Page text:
But after more than 100 years, the school of Beaux Arts was reeling. The new Impressionists were holding their eighth exhibition in defiance of the Beaux Arts Salons that had repeatedly rejected them, and the Impressionists themselves were arguing over the inclusion of Mary Cassatt and Georges Seurat. Degas had recently held his only showing of sculpture and survived harsh criticism of his Little Dancer of 14 Years. Rodin — who had failed to get into the École des Beaux Arts as a young man — was at the height of his career, at work on The Burghers of Calais and challenging tradition.
To see the contrast, look from French’s studio to the works of Degas, Monet, Renoir and their fellows at the Clark Art Institute just up the road. Neoclassical art has a finished, polished and still quality, Allen said. Emerging against it, Impressionists and later Modernists emphasized movement and color.
“You don’t have to finish everything off perfectly,” he said. A Neoclassicist might show a rose sharply and clearly in a smooth surface of paint, where an impressionist would suggest petals with visible brush strokes.
Did French ever meet Rodin or Degas, and what would they have said to each other? He came to a Paris full of its own movement and color. Seen in context, his sombre, symmetrical faces and clean-lined bodies are not the inevitable outcome of long tradition. He chose them. And he kept to them all through his career.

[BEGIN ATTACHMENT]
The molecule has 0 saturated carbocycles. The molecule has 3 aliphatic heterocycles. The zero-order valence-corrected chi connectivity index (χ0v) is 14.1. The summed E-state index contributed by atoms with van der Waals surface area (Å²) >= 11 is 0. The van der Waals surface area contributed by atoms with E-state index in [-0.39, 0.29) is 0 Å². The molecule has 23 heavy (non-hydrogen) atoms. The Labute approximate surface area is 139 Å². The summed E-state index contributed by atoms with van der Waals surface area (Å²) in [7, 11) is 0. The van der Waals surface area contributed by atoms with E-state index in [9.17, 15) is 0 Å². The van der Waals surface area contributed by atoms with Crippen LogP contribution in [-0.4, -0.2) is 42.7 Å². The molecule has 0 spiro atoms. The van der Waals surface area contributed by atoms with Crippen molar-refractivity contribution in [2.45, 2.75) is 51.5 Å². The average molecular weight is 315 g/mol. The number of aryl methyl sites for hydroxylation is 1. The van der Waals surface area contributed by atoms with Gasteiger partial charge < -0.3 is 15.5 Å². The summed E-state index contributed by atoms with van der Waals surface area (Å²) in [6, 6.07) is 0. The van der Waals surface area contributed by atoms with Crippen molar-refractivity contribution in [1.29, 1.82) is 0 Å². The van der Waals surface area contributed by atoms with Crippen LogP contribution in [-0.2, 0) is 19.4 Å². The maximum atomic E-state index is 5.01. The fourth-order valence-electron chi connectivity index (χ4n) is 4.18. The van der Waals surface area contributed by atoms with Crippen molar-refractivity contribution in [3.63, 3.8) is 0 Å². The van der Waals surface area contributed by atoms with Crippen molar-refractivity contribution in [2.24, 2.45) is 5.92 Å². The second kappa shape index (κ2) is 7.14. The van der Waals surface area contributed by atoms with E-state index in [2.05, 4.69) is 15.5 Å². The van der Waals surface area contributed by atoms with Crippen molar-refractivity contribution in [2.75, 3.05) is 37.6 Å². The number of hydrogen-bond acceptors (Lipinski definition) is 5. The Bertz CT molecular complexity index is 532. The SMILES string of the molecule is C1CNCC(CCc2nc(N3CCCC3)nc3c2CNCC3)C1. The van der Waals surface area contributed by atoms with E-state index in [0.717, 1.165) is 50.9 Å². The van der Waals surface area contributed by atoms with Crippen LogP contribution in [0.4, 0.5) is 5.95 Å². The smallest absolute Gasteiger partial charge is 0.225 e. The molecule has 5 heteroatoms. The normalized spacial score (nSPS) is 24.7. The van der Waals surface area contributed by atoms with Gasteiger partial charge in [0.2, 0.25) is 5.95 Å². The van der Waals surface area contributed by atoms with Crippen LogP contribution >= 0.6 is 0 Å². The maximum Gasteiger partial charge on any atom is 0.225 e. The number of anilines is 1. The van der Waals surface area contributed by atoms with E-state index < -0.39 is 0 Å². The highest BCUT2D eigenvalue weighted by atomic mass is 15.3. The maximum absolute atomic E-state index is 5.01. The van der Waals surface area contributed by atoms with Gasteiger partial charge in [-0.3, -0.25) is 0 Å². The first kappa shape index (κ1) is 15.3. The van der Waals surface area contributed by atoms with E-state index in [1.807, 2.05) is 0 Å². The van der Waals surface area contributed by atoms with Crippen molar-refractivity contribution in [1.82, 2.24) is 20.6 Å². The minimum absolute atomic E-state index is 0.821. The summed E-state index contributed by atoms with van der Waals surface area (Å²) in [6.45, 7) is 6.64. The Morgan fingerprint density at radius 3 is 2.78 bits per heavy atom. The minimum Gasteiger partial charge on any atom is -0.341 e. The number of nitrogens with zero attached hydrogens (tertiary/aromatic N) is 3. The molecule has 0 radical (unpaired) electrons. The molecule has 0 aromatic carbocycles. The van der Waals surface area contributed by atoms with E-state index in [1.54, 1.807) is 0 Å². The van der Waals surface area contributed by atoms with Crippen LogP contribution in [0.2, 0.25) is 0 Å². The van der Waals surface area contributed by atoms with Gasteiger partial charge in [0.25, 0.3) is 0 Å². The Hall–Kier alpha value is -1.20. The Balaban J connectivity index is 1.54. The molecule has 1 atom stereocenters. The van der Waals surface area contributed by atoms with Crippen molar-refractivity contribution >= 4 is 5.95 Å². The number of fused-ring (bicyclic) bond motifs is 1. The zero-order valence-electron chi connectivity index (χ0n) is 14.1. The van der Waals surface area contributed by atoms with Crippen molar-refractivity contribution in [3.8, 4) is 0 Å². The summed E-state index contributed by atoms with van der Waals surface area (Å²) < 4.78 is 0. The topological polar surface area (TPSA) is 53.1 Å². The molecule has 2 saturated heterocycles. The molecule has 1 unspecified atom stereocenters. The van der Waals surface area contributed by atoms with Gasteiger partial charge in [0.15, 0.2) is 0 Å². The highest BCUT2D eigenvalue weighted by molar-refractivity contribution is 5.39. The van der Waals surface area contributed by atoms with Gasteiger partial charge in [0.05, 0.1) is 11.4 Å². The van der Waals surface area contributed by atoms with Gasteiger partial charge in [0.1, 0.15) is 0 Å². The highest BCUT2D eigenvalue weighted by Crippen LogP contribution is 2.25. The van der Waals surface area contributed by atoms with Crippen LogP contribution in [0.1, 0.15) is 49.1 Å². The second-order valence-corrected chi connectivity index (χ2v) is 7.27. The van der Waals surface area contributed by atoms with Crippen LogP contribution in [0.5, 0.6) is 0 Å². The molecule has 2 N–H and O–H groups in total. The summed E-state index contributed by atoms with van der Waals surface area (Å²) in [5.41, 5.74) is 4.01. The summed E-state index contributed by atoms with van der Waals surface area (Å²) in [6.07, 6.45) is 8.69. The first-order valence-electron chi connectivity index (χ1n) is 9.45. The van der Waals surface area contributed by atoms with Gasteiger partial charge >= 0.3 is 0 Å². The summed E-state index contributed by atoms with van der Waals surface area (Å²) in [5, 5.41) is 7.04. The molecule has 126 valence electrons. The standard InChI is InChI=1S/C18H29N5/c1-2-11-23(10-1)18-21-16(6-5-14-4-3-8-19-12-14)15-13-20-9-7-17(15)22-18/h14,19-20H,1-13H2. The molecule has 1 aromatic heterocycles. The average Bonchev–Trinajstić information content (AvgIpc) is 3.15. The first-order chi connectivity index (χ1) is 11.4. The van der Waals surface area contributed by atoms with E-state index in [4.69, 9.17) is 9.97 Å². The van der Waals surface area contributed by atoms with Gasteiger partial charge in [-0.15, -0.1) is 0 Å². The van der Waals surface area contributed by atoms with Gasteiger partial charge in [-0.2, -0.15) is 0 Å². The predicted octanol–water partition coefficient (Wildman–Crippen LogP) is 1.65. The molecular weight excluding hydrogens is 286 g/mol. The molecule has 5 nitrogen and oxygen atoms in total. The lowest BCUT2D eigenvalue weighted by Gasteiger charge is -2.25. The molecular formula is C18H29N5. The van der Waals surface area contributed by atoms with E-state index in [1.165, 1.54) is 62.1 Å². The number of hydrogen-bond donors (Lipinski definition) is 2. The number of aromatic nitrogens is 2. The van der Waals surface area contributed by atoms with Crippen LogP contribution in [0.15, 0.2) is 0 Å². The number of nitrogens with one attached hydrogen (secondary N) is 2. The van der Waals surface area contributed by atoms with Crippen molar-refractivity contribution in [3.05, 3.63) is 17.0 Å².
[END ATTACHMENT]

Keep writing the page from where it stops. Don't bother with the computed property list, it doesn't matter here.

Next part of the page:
More than that, he defended them. He won the commission for the Lincoln Memorial in 1914, on the eve of World War I, as Modernism and Cubism were exploding to their heights and Frank Lloyd Wright was bringing the wide horizons of the prairie and Mayan and American Indian aesthetics into new buildings.
In “Assassination Vacation,” a walk into Presidential history beginning with Abraham Lincoln, Sarah Vowell explains that Classicism and Modernism clashed over the Lincoln Memorial itself. French sat on the committee that chose the architect for the memorial, and they chose a a Classical designer over any architect from the Frank Lloyd Wright school — a controversial choice, since Lincoln came from Wright’s home ground along the Mississippi River. She loves the Lincoln Memorial as it is, but she muses, if a Wright-influenced architect like Louis Sullivan had designed his own tribute to Lincoln, what would it have been like?
Walking through the woods around French’s studio on a fall day and looking at the contemporary sculptures along the paths — woven branches, seed-pod-like boats on stilts, red-bound books hanging in a maple tree like fall leaves — it’s easy to wonder. If French and Saint-Gaudens and Sullivan sat on the porch here, looking over the fields, and debated the design of the Lincoln Memorial and the movements in the art world around them, imagine what they might have said.
Or if a contemporary bronze sculptor like Andrew DeVries of Lenox sat down with a contemporary Illini or Dakota or Shawnee architect from the nations of Lincoln’s home state, what might they imagine together?